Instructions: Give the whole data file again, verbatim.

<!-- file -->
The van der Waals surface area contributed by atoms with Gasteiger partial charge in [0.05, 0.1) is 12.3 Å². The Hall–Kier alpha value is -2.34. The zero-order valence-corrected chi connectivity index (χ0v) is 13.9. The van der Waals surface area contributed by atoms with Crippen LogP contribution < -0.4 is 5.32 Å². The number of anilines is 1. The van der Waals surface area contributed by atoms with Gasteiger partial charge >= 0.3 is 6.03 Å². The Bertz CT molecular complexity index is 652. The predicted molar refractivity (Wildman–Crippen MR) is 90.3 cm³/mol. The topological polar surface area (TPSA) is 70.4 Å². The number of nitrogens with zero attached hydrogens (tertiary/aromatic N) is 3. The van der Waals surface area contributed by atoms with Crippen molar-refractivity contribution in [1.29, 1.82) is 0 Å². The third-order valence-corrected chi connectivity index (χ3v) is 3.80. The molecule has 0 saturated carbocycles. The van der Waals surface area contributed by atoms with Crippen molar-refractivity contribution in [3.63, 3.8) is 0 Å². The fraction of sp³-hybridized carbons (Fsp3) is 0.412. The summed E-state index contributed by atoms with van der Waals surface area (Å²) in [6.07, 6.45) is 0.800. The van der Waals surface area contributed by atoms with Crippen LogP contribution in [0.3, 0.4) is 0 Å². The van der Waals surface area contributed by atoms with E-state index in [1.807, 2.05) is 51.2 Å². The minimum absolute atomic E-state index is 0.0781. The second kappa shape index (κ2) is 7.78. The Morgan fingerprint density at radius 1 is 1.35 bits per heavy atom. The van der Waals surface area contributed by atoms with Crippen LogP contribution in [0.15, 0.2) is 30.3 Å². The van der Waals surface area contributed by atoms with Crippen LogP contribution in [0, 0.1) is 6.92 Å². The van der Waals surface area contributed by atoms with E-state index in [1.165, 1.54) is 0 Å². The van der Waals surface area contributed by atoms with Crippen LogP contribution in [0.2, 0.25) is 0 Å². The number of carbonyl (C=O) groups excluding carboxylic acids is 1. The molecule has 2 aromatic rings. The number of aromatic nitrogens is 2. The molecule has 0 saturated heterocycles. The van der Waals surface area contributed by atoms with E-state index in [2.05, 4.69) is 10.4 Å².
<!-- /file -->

The van der Waals surface area contributed by atoms with Gasteiger partial charge in [0.05, 0.1) is 12.3 Å². The Hall–Kier alpha value is -2.34. The zero-order valence-corrected chi connectivity index (χ0v) is 13.9. The van der Waals surface area contributed by atoms with Crippen LogP contribution < -0.4 is 5.32 Å². The number of anilines is 1. The van der Waals surface area contributed by atoms with Gasteiger partial charge >= 0.3 is 6.03 Å². The Bertz CT molecular complexity index is 652. The predicted molar refractivity (Wildman–Crippen MR) is 90.3 cm³/mol. The topological polar surface area (TPSA) is 70.4 Å². The number of nitrogens with zero attached hydrogens (tertiary/aromatic N) is 3. The van der Waals surface area contributed by atoms with Crippen molar-refractivity contribution in [1.29, 1.82) is 0 Å². The third-order valence-corrected chi connectivity index (χ3v) is 3.80. The molecule has 0 saturated carbocycles. The van der Waals surface area contributed by atoms with Crippen molar-refractivity contribution in [3.63, 3.8) is 0 Å². The fraction of sp³-hybridized carbons (Fsp3) is 0.412. The summed E-state index contributed by atoms with van der Waals surface area (Å²) in [6.07, 6.45) is 0.800. The van der Waals surface area contributed by atoms with Crippen LogP contribution in [0.3, 0.4) is 0 Å². The van der Waals surface area contributed by atoms with E-state index in [1.807, 2.05) is 51.2 Å². The minimum absolute atomic E-state index is 0.0781. The second kappa shape index (κ2) is 7.78. The Morgan fingerprint density at radius 1 is 1.35 bits per heavy atom. The van der Waals surface area contributed by atoms with Crippen LogP contribution in [0.15, 0.2) is 30.3 Å². The van der Waals surface area contributed by atoms with Crippen LogP contribution in [0, 0.1) is 6.92 Å². The van der Waals surface area contributed by atoms with E-state index in [1.165, 1.54) is 0 Å². The van der Waals surface area contributed by atoms with Crippen LogP contribution in [0.2, 0.25) is 0 Å². The number of carbonyl (C=O) groups excluding carboxylic acids is 1. The molecule has 2 aromatic rings. The number of aromatic nitrogens is 2. The molecule has 0 saturated heterocycles. The van der Waals surface area contributed by atoms with E-state index in [2.05, 4.69) is 10.4 Å².